Orange Shirt Day: An annual event inspired by a Girl who couldn’t wear hers.

Orange Shirt Day: An annual event inspired by a Girl who couldn’t wear hers.

In 1973 six-year old Phyllis Webstad was gifted a new orange shirt from her grandmother and wore it to the residential school she attended in British Columbia. Upon her arrival, school officials removed and discarded the shirt from her and replaced it with a school uniform, greatly impacting the mental and emotional well-being of Webstad and symbolized that "her feelings never mattered."

Established in 2013, Orange Shirt Day is an event designed to educate people and promote awareness about the Indian residential school system and the impact this system has on Indigenous communities for more than a century in Canada. Held annually on September 30th it opens the door to global conversation on all aspects of Residential Schools.

It is a day for survivors to be reaffirmed that they matter, and so do those that have been affected. Wearing an orange shirt honours the survivors and symbolizes a commitment to ongoing reconciliation, and that every child matters.

Beachcomber Hot Tubs and EMC Business Solutions, with Indigenous ownership helps to recognize the responsibility to build an equal and inclusive world. Through creating a workplace that fosters and rewards innovation, we’re proud of our ability to create exciting and meaningful careers for all. Our open-door culture gives a chance to learn and grow, with in-house mentorship programs, we encourage lifelong value, education and opportunities.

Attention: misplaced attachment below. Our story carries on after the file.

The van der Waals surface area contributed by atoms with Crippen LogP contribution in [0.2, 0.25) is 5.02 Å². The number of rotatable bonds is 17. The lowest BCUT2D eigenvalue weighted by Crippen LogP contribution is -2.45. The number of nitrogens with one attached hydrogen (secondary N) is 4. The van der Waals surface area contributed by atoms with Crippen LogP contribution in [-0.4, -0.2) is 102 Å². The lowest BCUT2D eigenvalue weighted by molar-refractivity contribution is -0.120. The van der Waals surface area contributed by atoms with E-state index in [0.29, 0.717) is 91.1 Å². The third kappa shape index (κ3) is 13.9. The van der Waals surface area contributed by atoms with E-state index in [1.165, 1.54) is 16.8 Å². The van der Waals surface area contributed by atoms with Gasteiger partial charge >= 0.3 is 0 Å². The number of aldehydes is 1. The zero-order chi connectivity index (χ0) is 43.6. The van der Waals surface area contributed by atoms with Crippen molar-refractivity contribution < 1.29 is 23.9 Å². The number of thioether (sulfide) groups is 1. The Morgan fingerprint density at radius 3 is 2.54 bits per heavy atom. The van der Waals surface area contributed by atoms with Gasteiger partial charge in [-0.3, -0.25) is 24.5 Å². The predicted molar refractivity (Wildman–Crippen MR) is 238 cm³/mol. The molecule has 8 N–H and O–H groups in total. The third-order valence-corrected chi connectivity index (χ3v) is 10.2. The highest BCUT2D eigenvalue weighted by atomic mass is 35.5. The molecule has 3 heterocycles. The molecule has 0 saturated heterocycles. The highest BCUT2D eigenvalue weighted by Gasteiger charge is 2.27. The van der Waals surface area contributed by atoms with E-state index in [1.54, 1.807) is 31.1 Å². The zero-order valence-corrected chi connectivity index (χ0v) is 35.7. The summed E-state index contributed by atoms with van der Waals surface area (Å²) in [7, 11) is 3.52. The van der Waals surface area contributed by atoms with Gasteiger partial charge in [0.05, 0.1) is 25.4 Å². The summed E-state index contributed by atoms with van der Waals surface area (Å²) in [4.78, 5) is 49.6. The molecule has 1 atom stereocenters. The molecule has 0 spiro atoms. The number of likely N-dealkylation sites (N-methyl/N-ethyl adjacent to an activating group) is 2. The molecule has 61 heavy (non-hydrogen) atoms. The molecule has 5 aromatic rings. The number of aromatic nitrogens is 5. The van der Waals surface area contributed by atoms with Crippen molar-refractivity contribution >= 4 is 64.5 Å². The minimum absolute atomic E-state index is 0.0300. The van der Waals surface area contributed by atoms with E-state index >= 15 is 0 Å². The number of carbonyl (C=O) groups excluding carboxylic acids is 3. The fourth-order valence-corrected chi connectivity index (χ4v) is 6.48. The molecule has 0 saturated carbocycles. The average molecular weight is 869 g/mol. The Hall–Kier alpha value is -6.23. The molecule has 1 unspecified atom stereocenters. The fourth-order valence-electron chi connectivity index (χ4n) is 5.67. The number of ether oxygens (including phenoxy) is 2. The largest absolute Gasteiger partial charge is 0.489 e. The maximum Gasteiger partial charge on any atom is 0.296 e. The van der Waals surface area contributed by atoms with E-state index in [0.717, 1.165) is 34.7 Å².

Beachcomber Hot Tubs and EMC Business Solutions is proud to work together with the Tsleil-Waututh Nation and their business, Takaya Holdings, contributing to real estate development on their lands, Seymour Village.  and


Warrior Plumbing is an indigenous owned business and employs members of the First Nation. This business provides the installation and maintenance of all Beachcomber Hot Tubs at Seymour Village. 

We encourage everyone to participate in #OrangeShirtDay on September 30th as we honour the Indigenous children and families impacted by the residential school system.

Every Child Matters, always.